At XRAY.FM we aim to bring you new music from all over the globe. On January 8th, 2017 our DJ The Grand Yoni, with his show The Impact Sound, had the chance to speak with Jamaican reggae artist Protoje.  Active since the mid-2000s, Protoje has collaborated with a host of creative forces in the reggae scene including Busy Signal, Ky-mani Marley, Chronixx, and Major Lazer.  Check out what he had to say about touring, his inspiration, and most recent album, and listen here.

Yoni: Welcome to The Impact Sound. Would you like to give a quick introduction to all our listeners?

Protoje: Yeah, I’m Proteje, a recording artist out of Jamaica. I have three albums out already and I’m going on my third American tour in a couple weeks.

Yoni: You’re spreading some really beautiful music out in the world. Your album, ‘Ancient Future’, was a huge release in 2015, hitting number one on Billboard’s reggae album chart. There are a lot of really great songs on there and you’ve had some help from the Indiggnation Collective, who tour as your personal band. Can you tell me about that collective? How does that relate to your music?

Protoje: It’s just visual, musical, and  performing artists that live together and work on creative projects that excel each other. It’s a whole movement of people. I’m just happy to be around so many talented people.

Yoni: You just very recently dropped “Blood Money,” which we heard moments ago.  It is a very big, conscious tune. Can you tell me a bit about your inspiration for that song?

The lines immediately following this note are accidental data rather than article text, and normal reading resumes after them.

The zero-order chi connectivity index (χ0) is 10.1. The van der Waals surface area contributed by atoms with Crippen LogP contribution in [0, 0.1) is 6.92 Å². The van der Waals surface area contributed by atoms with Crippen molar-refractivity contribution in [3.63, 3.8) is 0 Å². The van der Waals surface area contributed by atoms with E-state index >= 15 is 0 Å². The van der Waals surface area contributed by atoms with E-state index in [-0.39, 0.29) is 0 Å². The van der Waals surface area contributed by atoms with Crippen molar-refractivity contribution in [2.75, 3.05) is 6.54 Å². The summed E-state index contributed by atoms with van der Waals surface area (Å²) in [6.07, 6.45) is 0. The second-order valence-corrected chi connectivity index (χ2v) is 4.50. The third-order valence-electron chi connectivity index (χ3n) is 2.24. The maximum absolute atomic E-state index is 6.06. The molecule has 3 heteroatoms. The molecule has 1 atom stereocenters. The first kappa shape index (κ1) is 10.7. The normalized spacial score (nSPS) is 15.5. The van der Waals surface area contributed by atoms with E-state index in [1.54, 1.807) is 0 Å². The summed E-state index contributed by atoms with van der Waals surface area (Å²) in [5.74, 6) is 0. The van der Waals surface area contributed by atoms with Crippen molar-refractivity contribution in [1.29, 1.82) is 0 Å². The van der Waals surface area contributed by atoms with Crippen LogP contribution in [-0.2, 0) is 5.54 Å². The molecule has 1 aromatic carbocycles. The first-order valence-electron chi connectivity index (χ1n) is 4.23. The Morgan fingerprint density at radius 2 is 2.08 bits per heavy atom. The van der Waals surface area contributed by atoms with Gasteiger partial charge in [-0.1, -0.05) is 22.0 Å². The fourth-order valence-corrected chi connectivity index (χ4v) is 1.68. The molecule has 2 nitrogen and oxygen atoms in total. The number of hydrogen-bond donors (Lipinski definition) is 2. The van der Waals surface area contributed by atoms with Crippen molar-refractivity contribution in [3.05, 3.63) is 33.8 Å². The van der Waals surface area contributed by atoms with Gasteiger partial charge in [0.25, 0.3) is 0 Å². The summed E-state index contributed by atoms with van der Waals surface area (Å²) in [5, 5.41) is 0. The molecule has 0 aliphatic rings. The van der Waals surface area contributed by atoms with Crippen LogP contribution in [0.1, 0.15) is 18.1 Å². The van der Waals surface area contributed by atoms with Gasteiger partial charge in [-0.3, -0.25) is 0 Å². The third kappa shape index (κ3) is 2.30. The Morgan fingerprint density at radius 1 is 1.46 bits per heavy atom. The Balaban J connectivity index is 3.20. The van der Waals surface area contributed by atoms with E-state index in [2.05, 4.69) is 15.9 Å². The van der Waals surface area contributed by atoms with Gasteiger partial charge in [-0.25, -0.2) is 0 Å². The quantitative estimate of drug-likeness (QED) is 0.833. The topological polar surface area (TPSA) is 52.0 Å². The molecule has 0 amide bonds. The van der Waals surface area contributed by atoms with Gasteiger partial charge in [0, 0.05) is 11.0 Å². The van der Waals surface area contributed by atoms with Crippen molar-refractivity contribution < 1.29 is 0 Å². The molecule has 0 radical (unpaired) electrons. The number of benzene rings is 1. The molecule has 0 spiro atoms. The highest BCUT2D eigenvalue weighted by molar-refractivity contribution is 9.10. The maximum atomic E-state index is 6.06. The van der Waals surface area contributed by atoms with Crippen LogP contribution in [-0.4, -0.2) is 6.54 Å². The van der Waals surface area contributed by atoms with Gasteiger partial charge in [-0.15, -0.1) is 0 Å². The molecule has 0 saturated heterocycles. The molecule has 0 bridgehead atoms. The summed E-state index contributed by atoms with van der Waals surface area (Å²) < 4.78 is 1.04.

“Jamaica is a very inspirational place. Hearing and seeing what’s happening out there, getting the pulse of what is vibrating in the city, “Blood Money” is a product of that.” 

Protoje: Just being home. Jamaica is a very inspirational place. Hearing and seeing what’s happening out there, getting the pulse of what is vibrating in the city, “Blood Money” is a product of that.   That’s the inspiration, I just use it when it comes.

Yoni: After the success of “Ancient Future” last year you released the “Royalty Is Free” mix tape for free online earlier this year, which you can go and download right now at Proteje.com. Can you tell me a bit about that?

Protoje: I wouldn’t even really call it a mix tape. It’s a full length album, but i’ve only released side b so far,  which is tracks six to ten. I was just keeping busy, keeping the craft going. It’s all practice, so I said, “All right, I have some time off in between my next record. I have some songs I want to experiment with, so let me just try some stuff out.” I came home for about two to three weeks and did that project, and it just came out really nice. It was well received and it connected me with a new audience.

Yoni: I think what everyone wants to know is, when are we going to get side A?

Protoje: I don’t know. That’s not really the focus right now, to be honest. It will come in due time. It’s well under control, but it’s just not the time for it right now.

Yoni: When the time is right.

Protoje: Yeah. So right now I’m focusing on that “Blood Money” song, which has been going really crazy over here in Jamaica.

Yoni: Yeah, I hear that’s really blowing up and that’s wonderful. I have a question for you about when you first started. Your mother, Lorna Bennett, was in the music industry. When you first started expressing your interest in moving that direction with your life, was she into that? Was she supportive or was she a little more cautious?

Protoje: Both my parents are very supportive of what I do and of me in general about everything. Whatever I do, she just wants to see me do it well.

Yoni: You certainly are. Have you left for your tour yet?

Protoje: No. I’m still in Jamaica until next week.